Yes, postage stamps are so passe in this marvelous age of email and social media. But that doesn’t mean the Postal Service can’t jack up the price of mailing a letter.
On Sunday the price of a Forever stamp goes up from 50 cents to 55 cents.
Q: Why are they doing it?
A: The price increase comes as the Postal Service faces a decline in revenue, according to Marketplace.org. “In the third quarter, the Postal Service posted a net loss of $1.5 billion, compared to a loss of $2.1 billion during the same period last year.”
Q: How long has this been in the works?
A: In October, the Postal Service filed notice with the Postal Regulatory Commission that it wanted to raise the prices of different kinds of postage. “If favorably reviewed by the PRC, the new prices will include a 5-cent increase in the price of a First-Class Mail Forever stamp, from 50 cents to 55 cents,” the Postal Service said at the time. “The single-piece additional ounce price will be reduced to 15 cents, so a 2-ounce stamped letter, such as a typical wedding invitation, will cost less to mail, decreasing from 71 cents to 70 cents.”
Q: When was the last time the Postal Service raised the price?
A: The price of a stamp went up a penny in January 2017.
Q: Have stamp prices increased steadily over the years?
A: Ever since the first postage rates were set by Congress back 1792, prices have slowly climbed, from 6 cents in 1863 (for a letter’s first ounce) to 13 cents in 1975 to 33 cents in 1999. But this increase is the largest since 1991.
Q: What are some of the other prices that will go up (or not) Sunday?
A: According to Stamps.com, increases include: “Each additional ounce for a First Class Mail letter (after that first ounce for 55 cents) will cost an extra $0.15 (a decrease from $0.21 in 2018); First Class Mail Flats/Large Envelope rates are not increasing in 2019, remaining at $1.00 (1 oz.), with additional ounces costing $0.15; Postcard rates are also not increasing in 2019, remaining at $0.35; Customers who print postage online (via Stamps.com), the Metered Mail rate will now be a 5-cent discount compared to the Post Office price, with rates increasing to $0.50 in 2019 from $0.47 currently.”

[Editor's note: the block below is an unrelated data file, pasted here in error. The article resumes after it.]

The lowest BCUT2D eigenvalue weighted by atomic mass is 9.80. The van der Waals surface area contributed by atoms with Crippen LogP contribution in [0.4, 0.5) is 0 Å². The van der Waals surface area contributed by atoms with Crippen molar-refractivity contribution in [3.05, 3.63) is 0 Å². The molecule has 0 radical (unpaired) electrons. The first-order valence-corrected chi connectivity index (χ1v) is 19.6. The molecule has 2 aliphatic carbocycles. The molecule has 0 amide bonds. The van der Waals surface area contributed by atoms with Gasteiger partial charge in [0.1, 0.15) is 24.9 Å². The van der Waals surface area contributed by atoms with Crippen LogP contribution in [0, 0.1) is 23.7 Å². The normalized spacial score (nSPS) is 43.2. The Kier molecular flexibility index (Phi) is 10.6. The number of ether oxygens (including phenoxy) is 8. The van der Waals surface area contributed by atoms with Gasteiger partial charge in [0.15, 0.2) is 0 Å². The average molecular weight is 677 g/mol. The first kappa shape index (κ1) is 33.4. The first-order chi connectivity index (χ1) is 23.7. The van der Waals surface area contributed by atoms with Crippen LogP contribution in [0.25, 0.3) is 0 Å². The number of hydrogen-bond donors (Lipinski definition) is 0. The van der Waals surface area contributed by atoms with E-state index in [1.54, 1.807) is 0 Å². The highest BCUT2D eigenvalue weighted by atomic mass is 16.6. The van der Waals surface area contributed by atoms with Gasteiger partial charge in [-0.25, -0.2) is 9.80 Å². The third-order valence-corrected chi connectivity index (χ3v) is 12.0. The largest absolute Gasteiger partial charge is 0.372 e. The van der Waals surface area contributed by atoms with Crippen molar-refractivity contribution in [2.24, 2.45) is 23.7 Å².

Q: How does this increase affect the Forever stamp?
A: “Though price increases across industries often feel inevitable, the idea of Forever stamps adds an interesting wrinkle,” according to USA Today. “As their name suggests, Forever stamps will work in the future regardless of the price you pay for them today and irrespective of what increases will happen. For those who use traditional mail, the savings of buying now could be worthwhile.”
Q: So should we all have gone out and bought a bunch of Forever stamps before they go up in price?
A: Not necessarily. Financial advisers tell Marketplace.org that spending a lot of money to save a little bit of money buying an asset that will probably go down in value as we all move online for our “mailing” needs may not be such a great move.
“Let’s say you bought 1,000 stamps. That’s 50 bucks (profit). I mean, I’d like to make 50 bucks, but could you imagine having a thousand stamps sitting around for G-d only knows how long?” said Allan Sloan, a Marketplace contributor and Washington Post columnist who’s written extensively about Forever stamps.